34 year old Christelle Bittner, was born in the north of France, in Lille city. She arrived to Peru for the first time as a traveler/ backpacker in March 2009. In her hometown she wrote for Cosmopolitan magazine until she decided to travel across Latin America and publish her beautiful pictures and journey chronicles on her website: Enamórate.
Nowadays, the French journalist can’t stop writing about Peru for her country’s press. She guides television teams and publishes in the Peruvian Press. At first, she lived in the central jungle. Then, she traveled to many different Peruvian destinations and fell in love with Lima, the Peruvian capital, where she has been living since 2013.
Lately she has been developing a detailed, touristic guidebook, written in French: “Peru, to travel in a different way, to meet nature and its people,” for the Viatao editorial, which specializes in guidebooks emphasizing sustainable, ecologic and communal tourism. You can learn more about Christelle’s latest work on her Facebook page.
Christelle is our guest traveler, our independent blogger, who shares secrets, adventures and hunches. With Christelle you can always count on new encounters. As she says: “With Star Peru, you get onto a plane, close your eyes and reach a different world every time”.
Christelle in 11 questions
1. What were your thoughts about Peru, before you came?
The usual: Machu Picchu, the Incas and the mountains. I think that when I was traveling down La Marina Avenue in taxi, from the airport, seeing all the casinos and the lights, I realized that it was going to be very different from what I had imagined.
2. Why did you decide to stay in Peru?
Because the landscape, culture, gastronomy, music and dance change in almost every corner. And, for a journalist, I have so many stories to tell, and I still haven’t finished.
3. What book would you carry with you through a Journey?
I enjoy Rafo Leon’s travel chronicles, his guidebooks and the way he uses sarcasm. He could be French! Aside from that, the book that I always carry with me is my travel journal. I always have a notebook with me; I think I must have written about 50 pages by now.
4. Coast, country or jungle? ¿Why?
The jungle. By far, I always identify the Amazon with Brasil and it came to me by surprise to find the Peruvian jungle. The people of the jungle have a lovely accent, the landscapes are wonderful and the heat surrounds you as soon as you get off the plane.
5. Which Peruvian town have you enjoyed the most and which one would you always return to visit?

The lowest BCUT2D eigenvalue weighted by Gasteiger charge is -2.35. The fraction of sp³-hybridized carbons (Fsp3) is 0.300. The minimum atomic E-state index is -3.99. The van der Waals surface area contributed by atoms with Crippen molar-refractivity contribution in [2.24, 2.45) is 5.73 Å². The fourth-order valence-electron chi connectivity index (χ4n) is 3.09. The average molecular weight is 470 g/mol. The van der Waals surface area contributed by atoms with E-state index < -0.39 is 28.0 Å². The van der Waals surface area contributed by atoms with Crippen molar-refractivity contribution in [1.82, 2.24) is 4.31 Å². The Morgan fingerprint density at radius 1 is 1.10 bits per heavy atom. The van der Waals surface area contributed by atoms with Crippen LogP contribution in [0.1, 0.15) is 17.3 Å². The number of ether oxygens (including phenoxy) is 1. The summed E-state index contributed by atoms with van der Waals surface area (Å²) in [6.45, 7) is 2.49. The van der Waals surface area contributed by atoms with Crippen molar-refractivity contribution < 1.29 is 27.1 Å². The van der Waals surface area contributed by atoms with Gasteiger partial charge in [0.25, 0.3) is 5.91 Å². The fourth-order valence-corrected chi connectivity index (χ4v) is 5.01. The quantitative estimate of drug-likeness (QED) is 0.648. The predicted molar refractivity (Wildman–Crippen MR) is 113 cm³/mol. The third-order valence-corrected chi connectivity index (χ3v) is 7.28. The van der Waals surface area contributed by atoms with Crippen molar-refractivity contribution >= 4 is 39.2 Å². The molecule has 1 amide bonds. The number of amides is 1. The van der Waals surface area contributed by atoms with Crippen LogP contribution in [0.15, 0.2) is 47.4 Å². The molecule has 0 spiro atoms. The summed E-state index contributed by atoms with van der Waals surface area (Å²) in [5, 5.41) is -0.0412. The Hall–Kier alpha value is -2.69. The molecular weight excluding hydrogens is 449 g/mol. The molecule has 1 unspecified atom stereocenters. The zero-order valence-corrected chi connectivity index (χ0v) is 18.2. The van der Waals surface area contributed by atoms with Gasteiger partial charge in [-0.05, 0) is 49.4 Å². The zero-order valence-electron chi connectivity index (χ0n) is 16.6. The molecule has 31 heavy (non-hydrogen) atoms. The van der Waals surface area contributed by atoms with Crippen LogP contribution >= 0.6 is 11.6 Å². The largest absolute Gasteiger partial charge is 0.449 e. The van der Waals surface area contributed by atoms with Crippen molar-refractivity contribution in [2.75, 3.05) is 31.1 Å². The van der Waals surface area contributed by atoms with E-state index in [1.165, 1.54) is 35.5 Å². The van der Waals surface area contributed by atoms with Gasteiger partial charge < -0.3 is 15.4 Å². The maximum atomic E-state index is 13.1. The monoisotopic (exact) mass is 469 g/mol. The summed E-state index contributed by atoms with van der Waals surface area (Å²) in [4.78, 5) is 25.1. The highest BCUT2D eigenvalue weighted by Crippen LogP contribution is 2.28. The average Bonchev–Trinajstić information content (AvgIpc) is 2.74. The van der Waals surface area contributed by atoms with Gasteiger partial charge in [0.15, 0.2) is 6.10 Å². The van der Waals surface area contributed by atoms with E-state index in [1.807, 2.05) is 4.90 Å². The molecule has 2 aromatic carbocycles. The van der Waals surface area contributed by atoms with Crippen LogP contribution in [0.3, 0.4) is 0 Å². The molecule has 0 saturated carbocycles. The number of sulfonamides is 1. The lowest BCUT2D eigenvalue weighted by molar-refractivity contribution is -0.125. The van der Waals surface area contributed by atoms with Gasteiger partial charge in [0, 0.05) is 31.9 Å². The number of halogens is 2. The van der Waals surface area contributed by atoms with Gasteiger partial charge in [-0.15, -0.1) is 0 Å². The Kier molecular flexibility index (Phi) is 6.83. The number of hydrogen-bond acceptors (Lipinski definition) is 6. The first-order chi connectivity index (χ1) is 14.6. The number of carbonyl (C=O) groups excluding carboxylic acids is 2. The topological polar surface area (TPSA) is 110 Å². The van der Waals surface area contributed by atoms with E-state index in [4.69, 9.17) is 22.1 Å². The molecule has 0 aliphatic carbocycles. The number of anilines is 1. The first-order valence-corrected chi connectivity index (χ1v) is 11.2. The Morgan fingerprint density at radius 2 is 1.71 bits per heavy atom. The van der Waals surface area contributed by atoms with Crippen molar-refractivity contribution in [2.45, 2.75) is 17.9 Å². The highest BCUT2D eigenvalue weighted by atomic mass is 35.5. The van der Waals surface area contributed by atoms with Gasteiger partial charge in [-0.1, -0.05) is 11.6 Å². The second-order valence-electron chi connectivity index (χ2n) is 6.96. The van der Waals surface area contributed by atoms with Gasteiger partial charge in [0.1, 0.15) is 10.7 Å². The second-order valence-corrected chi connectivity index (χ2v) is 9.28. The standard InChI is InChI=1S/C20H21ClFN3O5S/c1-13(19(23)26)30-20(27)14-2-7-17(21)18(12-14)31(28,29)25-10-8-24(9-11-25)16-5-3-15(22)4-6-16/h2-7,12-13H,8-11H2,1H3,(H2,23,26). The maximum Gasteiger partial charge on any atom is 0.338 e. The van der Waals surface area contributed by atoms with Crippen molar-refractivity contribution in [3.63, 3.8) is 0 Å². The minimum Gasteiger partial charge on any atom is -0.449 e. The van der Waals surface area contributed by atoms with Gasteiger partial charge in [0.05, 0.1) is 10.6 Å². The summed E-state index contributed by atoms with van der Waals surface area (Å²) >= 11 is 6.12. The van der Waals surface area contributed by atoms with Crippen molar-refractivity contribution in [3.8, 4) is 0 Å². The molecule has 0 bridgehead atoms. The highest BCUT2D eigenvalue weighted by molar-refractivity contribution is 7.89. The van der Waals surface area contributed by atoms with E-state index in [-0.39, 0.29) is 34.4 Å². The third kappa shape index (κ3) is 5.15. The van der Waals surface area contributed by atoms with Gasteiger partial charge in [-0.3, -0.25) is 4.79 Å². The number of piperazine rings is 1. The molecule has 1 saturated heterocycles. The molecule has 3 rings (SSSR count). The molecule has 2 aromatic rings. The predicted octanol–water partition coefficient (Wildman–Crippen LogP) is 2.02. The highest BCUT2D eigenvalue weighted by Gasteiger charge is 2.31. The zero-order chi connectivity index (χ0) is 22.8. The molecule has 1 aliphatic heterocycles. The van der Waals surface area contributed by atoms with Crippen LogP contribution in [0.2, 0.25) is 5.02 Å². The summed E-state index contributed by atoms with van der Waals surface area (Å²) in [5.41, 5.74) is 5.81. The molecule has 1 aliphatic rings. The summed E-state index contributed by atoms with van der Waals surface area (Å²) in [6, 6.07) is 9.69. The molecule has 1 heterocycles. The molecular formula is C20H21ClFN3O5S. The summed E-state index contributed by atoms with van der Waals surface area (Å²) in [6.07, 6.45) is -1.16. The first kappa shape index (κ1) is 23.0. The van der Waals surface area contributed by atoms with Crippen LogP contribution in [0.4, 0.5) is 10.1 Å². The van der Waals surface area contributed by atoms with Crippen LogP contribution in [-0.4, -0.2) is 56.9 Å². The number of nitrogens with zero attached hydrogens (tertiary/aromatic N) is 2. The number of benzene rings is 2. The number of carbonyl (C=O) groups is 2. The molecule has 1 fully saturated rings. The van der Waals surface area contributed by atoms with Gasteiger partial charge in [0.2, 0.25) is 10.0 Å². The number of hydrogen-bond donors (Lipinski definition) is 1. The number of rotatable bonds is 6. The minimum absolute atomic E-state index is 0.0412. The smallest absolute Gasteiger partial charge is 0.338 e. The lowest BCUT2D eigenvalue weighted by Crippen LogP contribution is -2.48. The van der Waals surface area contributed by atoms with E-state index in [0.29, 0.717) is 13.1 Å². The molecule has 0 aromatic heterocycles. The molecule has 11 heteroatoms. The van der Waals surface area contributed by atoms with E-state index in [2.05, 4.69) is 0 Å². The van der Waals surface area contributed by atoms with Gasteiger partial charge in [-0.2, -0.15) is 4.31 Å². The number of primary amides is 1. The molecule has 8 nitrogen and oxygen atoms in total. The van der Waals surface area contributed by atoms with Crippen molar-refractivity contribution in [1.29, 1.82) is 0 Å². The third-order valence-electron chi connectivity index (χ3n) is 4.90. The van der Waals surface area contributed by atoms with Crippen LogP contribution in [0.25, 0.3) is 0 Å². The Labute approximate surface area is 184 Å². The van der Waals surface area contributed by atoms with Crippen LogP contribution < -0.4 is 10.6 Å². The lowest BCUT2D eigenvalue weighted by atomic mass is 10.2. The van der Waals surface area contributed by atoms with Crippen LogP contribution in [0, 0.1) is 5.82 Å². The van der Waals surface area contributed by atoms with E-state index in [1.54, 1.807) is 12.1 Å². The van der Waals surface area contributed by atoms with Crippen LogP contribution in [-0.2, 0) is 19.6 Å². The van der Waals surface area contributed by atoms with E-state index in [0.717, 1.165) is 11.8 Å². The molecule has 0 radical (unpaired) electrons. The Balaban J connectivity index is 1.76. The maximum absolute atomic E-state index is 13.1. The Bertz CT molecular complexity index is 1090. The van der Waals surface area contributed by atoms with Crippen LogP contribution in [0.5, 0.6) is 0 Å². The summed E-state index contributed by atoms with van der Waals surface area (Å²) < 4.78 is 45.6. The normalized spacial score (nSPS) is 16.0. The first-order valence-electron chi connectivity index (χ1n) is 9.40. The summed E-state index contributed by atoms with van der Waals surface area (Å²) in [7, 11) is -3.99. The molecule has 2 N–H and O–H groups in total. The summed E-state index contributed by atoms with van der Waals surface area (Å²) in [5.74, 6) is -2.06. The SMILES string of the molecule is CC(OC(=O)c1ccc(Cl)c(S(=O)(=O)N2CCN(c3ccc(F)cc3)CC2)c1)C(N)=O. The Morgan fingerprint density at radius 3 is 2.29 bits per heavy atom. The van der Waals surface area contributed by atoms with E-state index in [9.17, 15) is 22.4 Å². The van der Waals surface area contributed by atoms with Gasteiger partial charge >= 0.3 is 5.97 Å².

That’s a hard question! Without putting too much thought into it, Leymebamba, in the Amazon. It is a little town that has marvelous Spatuletail Hummingbird in Its gardens. The Lagoon of the Condors, above the thick, high jungle and an entire town proud of their home is breathtaking. The other place would be Betania, by the Tambo River, deep in the central jungle. It has natural pools, waterfalls and Morpheus butterflies. It is hard to access, but a wonderful ashaninka paradise.
6. What is the best song you listen to throughout a Journey?
Aside from the busses playing Huayno and Cumbia music, I am a fan of the Cumbia All Stars Group, the founders of Cumbia from the Amazon, featuring songs like “Elsa” and “Cariñito”. Pedro Suarez Vertiz is perfect to listen to in the car among friends.
7. Any good films?
“Sigo Siendo,” by Javier Corcuera, is a beautiful documentary, showing Peruvian cultural diversity, through music.
8. Do you have any Peruvian places of interest or cities on your wish list to visit?
– The Cotahuasi Canyon, home of the deepest canyon in the world.
– I want to meet more, distant ethnic groups, such as the Shawis, the Matses and the Awajunes by the rivers of the northern jungle.
– The route that comes down through the Urubamba River and Mainique Pongo.
9. Where would you like to live when you become old?
I imagine myself reading my thousands of notebooks in a wooden rocking chair. But, where will I be? I have no idea, and I prefer it to be that way.
10. What do you not like to be asked when others know you are a foreigner?
Do you like ceviche? Are you with a Peruvian? Have you been to Machu Picchu? Although being a foreigner is a privilege, you are just that to anyone, on all levels. But, they will always make an effort for you.
11. Define Peru in one word.